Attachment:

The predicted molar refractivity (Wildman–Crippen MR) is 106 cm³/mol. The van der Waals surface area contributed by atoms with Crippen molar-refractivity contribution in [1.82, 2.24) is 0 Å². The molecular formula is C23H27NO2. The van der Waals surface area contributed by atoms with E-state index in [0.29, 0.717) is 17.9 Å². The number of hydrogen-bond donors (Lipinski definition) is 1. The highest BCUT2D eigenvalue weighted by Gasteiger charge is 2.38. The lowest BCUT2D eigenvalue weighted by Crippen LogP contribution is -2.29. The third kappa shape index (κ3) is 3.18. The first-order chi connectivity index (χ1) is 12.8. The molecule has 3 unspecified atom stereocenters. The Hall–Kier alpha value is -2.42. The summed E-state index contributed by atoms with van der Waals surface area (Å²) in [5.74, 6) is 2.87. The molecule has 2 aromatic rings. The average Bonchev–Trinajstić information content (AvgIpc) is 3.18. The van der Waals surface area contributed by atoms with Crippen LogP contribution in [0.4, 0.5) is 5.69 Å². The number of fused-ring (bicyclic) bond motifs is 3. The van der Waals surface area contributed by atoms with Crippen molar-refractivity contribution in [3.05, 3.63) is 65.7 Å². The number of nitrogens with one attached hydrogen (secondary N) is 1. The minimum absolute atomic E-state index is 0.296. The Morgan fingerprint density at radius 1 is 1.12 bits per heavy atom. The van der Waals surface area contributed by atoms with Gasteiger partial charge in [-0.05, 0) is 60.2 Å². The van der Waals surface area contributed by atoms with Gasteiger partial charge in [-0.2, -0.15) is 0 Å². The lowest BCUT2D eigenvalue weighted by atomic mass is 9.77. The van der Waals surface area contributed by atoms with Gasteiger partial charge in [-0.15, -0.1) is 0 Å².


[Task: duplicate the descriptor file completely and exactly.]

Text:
The predicted molar refractivity (Wildman–Crippen MR) is 106 cm³/mol. The van der Waals surface area contributed by atoms with Crippen molar-refractivity contribution in [1.82, 2.24) is 0 Å². The molecular formula is C23H27NO2. The van der Waals surface area contributed by atoms with E-state index in [0.29, 0.717) is 17.9 Å². The number of hydrogen-bond donors (Lipinski definition) is 1. The highest BCUT2D eigenvalue weighted by Gasteiger charge is 2.38. The lowest BCUT2D eigenvalue weighted by Crippen LogP contribution is -2.29. The third kappa shape index (κ3) is 3.18. The first-order chi connectivity index (χ1) is 12.8. The molecule has 3 unspecified atom stereocenters. The Hall–Kier alpha value is -2.42. The summed E-state index contributed by atoms with van der Waals surface area (Å²) in [5.74, 6) is 2.87. The molecule has 2 aromatic rings. The average Bonchev–Trinajstić information content (AvgIpc) is 3.18. The van der Waals surface area contributed by atoms with Crippen LogP contribution in [0.4, 0.5) is 5.69 Å². The number of fused-ring (bicyclic) bond motifs is 3. The van der Waals surface area contributed by atoms with Crippen molar-refractivity contribution in [3.05, 3.63) is 65.7 Å². The number of nitrogens with one attached hydrogen (secondary N) is 1. The minimum absolute atomic E-state index is 0.296. The Morgan fingerprint density at radius 1 is 1.12 bits per heavy atom. The van der Waals surface area contributed by atoms with Gasteiger partial charge in [-0.05, 0) is 60.2 Å². The van der Waals surface area contributed by atoms with Gasteiger partial charge in [-0.2, -0.15) is 0 Å². The lowest BCUT2D eigenvalue weighted by atomic mass is 9.77. The van der Waals surface area contributed by atoms with Gasteiger partial charge in [-0.15, -0.1) is 0 Å².